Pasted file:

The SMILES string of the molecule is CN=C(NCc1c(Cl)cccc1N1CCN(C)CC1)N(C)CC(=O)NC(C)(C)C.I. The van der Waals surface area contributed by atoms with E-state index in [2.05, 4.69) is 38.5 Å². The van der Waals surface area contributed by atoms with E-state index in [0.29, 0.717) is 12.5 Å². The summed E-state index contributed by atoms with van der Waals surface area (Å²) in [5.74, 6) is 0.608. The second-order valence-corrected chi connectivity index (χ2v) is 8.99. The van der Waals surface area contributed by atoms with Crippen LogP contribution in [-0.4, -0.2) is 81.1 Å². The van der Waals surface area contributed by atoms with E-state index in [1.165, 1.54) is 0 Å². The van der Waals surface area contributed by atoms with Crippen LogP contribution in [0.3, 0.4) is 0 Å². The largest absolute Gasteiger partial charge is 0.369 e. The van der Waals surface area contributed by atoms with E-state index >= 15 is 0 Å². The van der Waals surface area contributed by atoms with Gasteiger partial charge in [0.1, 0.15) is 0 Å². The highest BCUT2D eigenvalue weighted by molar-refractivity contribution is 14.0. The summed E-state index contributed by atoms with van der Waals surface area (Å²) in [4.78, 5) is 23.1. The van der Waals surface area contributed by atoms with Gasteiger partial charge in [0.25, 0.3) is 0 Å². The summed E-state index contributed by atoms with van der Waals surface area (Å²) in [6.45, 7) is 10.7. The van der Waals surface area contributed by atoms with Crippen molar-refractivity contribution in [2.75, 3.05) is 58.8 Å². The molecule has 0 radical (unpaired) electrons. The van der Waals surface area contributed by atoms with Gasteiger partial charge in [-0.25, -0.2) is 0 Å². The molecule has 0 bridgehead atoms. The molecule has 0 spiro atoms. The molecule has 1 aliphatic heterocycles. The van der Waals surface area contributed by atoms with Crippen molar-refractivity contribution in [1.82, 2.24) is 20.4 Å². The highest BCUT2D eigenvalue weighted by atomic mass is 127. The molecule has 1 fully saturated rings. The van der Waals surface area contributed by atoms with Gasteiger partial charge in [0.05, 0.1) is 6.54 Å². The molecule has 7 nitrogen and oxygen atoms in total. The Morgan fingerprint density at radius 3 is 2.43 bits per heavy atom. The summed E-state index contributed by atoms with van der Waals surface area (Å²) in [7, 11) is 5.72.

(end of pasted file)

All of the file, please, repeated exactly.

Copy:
The SMILES string of the molecule is CN=C(NCc1c(Cl)cccc1N1CCN(C)CC1)N(C)CC(=O)NC(C)(C)C.I. The van der Waals surface area contributed by atoms with E-state index in [2.05, 4.69) is 38.5 Å². The van der Waals surface area contributed by atoms with E-state index in [0.29, 0.717) is 12.5 Å². The summed E-state index contributed by atoms with van der Waals surface area (Å²) in [5.74, 6) is 0.608. The second-order valence-corrected chi connectivity index (χ2v) is 8.99. The van der Waals surface area contributed by atoms with Crippen LogP contribution in [-0.4, -0.2) is 81.1 Å². The van der Waals surface area contributed by atoms with E-state index in [1.165, 1.54) is 0 Å². The van der Waals surface area contributed by atoms with Crippen LogP contribution in [0.3, 0.4) is 0 Å². The largest absolute Gasteiger partial charge is 0.369 e. The van der Waals surface area contributed by atoms with E-state index >= 15 is 0 Å². The van der Waals surface area contributed by atoms with Gasteiger partial charge in [0.1, 0.15) is 0 Å². The highest BCUT2D eigenvalue weighted by molar-refractivity contribution is 14.0. The summed E-state index contributed by atoms with van der Waals surface area (Å²) in [4.78, 5) is 23.1. The van der Waals surface area contributed by atoms with Gasteiger partial charge in [0.25, 0.3) is 0 Å². The summed E-state index contributed by atoms with van der Waals surface area (Å²) in [6.45, 7) is 10.7. The van der Waals surface area contributed by atoms with Crippen molar-refractivity contribution in [2.75, 3.05) is 58.8 Å². The molecule has 0 radical (unpaired) electrons. The van der Waals surface area contributed by atoms with Gasteiger partial charge in [-0.25, -0.2) is 0 Å². The molecule has 0 bridgehead atoms. The molecule has 0 spiro atoms. The molecule has 1 aliphatic heterocycles. The van der Waals surface area contributed by atoms with Crippen molar-refractivity contribution in [1.82, 2.24) is 20.4 Å². The highest BCUT2D eigenvalue weighted by atomic mass is 127. The molecule has 1 fully saturated rings. The van der Waals surface area contributed by atoms with Gasteiger partial charge in [0.05, 0.1) is 6.54 Å². The molecule has 7 nitrogen and oxygen atoms in total. The Morgan fingerprint density at radius 3 is 2.43 bits per heavy atom. The summed E-state index contributed by atoms with van der Waals surface area (Å²) in [7, 11) is 5.72.